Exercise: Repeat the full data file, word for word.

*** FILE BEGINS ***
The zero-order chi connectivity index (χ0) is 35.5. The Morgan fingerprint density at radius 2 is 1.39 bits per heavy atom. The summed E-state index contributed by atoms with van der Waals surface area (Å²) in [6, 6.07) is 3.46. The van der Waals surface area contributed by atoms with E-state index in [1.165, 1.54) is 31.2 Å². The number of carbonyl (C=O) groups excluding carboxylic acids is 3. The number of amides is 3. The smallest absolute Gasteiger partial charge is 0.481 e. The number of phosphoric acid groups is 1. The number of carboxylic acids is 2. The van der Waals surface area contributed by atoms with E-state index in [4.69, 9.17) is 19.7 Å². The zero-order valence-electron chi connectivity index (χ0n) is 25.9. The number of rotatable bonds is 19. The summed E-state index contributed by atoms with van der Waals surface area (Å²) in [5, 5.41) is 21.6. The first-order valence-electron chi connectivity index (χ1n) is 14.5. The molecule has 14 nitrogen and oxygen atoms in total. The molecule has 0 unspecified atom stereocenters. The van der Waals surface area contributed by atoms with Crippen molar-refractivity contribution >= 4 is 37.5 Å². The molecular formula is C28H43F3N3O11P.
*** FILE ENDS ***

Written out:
The zero-order chi connectivity index (χ0) is 35.5. The Morgan fingerprint density at radius 2 is 1.39 bits per heavy atom. The summed E-state index contributed by atoms with van der Waals surface area (Å²) in [6, 6.07) is 3.46. The van der Waals surface area contributed by atoms with E-state index in [1.165, 1.54) is 31.2 Å². The number of carbonyl (C=O) groups excluding carboxylic acids is 3. The number of amides is 3. The smallest absolute Gasteiger partial charge is 0.481 e. The number of phosphoric acid groups is 1. The number of carboxylic acids is 2. The van der Waals surface area contributed by atoms with E-state index in [4.69, 9.17) is 19.7 Å². The zero-order valence-electron chi connectivity index (χ0n) is 25.9. The number of rotatable bonds is 19. The summed E-state index contributed by atoms with van der Waals surface area (Å²) in [5, 5.41) is 21.6. The first-order valence-electron chi connectivity index (χ1n) is 14.5. The molecule has 14 nitrogen and oxygen atoms in total. The molecule has 0 unspecified atom stereocenters. The van der Waals surface area contributed by atoms with Crippen molar-refractivity contribution >= 4 is 37.5 Å². The molecular formula is C28H43F3N3O11P.